The frame seemed just a little "too extra" for the drab scene found within. The work is called, "Plaque depicting Bernard Palissy", the wall text reads –
This framed Sèvres plaque is one of the most ambitious and original works of art produced in the Renaissance Revival style of mid-nineteenth-century France. Both the plaque and the elaborate frame pay homage to the flourishing of the decorative arts that took place during the French Renaissance. The scene on the plaque, by Nicolas-Marie Moriot after a painting by Charles Alexandre Debacq (1804-1853), portrays Bernard Palissy, the only Renaissance potter whose name was known in the nineteenth century, burning the furniture in his house to fire his kiln. The oval enamel-on-copper plaques that decorate the frame depict events from Palissy's life, and their grisaille decoration evokes Limoges enamels of the sixteenth century. The plaques were painted by Jacob Meyer-Heine, who was named head of the recently established enamel workshop at Sèvres in 1840. The dragons entwined with strapwork on the gilt-bronze frame by Armande Feuchère are drawn from the architectural vocabulary of the French Renaissance, and the biscuit porcelain figures modeled by Jean-Baptiste-Jules Klagman (1810-1867) recall the stucco decoration of the Galerie François I at Fontainebleau, the supreme example of Renaissance art in France. The designs and molds for this plaque are preserved at the Sèvres manufactory.
So this is a picture of some dude burning the stuff in his house to fire his kiln.. lol... Housed in the most garish frame I have ever seen, this tragic act (in the greek sense) becomes a celebration. A celebration of the paradox of art. Lets take a step back, so the bro in the painting who is burning his stuff is named Bernard Palissy; a potter working in France in the mid/late 1500's, a dude who once was at a rich persons house and saw a piece of porcelain from China and like totally flipped out over the glaze.. in turn he spent like 10 years trying to replicate the glaze, failed, became poor, and alas burned all his shit for this fruitless pursuit. So eventually his wife was probably like "hey listen man, u have got to make some fucking money this is getting out of hand".. so he switches gears, dispels the dream of recreating what must have been totally otherworldly, alien aesthetic from a magical foreign land (China). He does a 360˚ turn and creates a style which he is now known for, "Palissy Wear" or "Rustique Wear", which looks like this –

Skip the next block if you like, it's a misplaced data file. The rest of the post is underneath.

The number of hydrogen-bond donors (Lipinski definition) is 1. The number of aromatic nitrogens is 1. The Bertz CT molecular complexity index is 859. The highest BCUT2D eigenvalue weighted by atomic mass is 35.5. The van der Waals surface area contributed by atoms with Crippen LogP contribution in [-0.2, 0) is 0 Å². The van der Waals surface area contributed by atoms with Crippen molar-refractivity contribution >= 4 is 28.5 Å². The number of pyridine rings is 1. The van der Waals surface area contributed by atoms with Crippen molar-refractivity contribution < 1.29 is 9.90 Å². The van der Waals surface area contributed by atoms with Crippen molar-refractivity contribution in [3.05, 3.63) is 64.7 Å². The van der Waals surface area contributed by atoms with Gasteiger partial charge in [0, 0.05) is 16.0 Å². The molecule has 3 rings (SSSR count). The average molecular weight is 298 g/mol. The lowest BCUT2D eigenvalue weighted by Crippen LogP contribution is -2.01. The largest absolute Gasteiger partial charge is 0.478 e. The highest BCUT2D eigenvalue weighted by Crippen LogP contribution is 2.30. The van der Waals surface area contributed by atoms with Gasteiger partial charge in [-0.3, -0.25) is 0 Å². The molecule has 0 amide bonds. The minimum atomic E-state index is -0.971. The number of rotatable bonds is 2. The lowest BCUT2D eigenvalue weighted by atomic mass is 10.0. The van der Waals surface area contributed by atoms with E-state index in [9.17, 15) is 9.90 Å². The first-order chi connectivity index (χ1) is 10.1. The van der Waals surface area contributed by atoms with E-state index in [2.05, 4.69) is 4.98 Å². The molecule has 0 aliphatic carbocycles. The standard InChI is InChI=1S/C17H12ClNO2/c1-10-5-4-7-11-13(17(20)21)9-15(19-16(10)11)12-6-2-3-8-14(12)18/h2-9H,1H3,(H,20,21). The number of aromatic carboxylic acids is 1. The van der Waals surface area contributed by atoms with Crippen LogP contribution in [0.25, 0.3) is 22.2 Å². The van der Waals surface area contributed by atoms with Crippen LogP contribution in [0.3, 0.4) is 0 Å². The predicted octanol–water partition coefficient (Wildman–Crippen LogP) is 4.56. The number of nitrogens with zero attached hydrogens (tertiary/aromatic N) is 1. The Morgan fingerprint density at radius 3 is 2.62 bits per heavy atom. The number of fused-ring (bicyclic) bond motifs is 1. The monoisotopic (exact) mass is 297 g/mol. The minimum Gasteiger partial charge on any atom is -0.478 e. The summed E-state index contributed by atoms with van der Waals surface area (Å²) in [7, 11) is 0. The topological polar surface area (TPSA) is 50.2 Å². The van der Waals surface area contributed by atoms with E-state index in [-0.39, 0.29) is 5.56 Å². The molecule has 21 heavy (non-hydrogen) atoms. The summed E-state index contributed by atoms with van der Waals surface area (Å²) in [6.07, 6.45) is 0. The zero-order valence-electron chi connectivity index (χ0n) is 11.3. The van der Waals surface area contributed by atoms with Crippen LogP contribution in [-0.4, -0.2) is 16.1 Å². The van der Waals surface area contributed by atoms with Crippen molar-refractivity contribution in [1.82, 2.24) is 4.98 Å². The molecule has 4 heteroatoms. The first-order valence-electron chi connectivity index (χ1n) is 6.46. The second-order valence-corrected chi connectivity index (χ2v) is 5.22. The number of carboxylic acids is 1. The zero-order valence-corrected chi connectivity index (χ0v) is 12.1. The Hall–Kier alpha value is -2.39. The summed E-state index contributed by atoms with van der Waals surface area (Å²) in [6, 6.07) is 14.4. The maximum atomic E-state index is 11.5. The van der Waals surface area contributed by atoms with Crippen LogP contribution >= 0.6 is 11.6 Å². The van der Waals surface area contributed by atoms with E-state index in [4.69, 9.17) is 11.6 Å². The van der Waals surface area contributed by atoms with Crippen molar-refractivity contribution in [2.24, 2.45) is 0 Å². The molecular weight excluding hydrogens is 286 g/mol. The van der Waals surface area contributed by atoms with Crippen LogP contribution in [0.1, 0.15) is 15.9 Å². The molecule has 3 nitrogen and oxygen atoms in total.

Basically this style features taking dead lizards and fish and other organic stuff and pressing it into a ceramic. Anyways, this style took off. Rich French folks in the late 1500's flipped out, lost their shit, loved it. This MUST have created a major inner conflict for Palissy. Here was a guy who wanted to recreate the pristine, metallic quality found in probably whats known as a "Celadon" glaze, widely practiced during the Song Dynasty.
Failed, then got famous for creating faux rustic art. This paradox is something that I find often being acted out in art. In short, people want what they cant have – The artist was captivated by the rich persons global trade trappings, and the rich person was captivated by the "realness" expressed by the artists "rustic style".
Ok so back to the actual work at hand, this celebration of Palissy housed in this ridiculous frame. The frame is garish in a Ed Hardy sort of way, as opposed to a Louis XIV kind of way. Its a pastiche of many styles.. check it out –
Created right before the advent of Art Nouveau, the frame's ceramics are true to styles that were coming out of the Sèvres region in France at the time. This is the only frame I can find originating from Porcelain artisans. The frame has Dragons on it, depictions of rich people making deals and busts of Noblemen overlooking the incredibly stylistically contrary scene of Pallisy burning his shit. The work itself was made by 6 different dudes!
My immediate reaction when i saw the work was "Ed Hardy" –
The contrast between the style of the painting and its frame further expresses the same paradox found within the scene it depicts.. Like how rich people want Basquiat and are thrilled by the unadulterated purity/reality found within abstraction. This stratification of taste, where poor people cant recognize "good art" ("my kid could draw that") and rich people look for art that is exceptionally raw is something that I think is somewhat new.
"Plaque depicting Bernard Palissy" is a good early example of what a "Globalized Aesthetic" looks like and it also great because it depicts the hilarious space where art lies – art is not the object itself, but the glimmer of hope that it may bring understanding with it.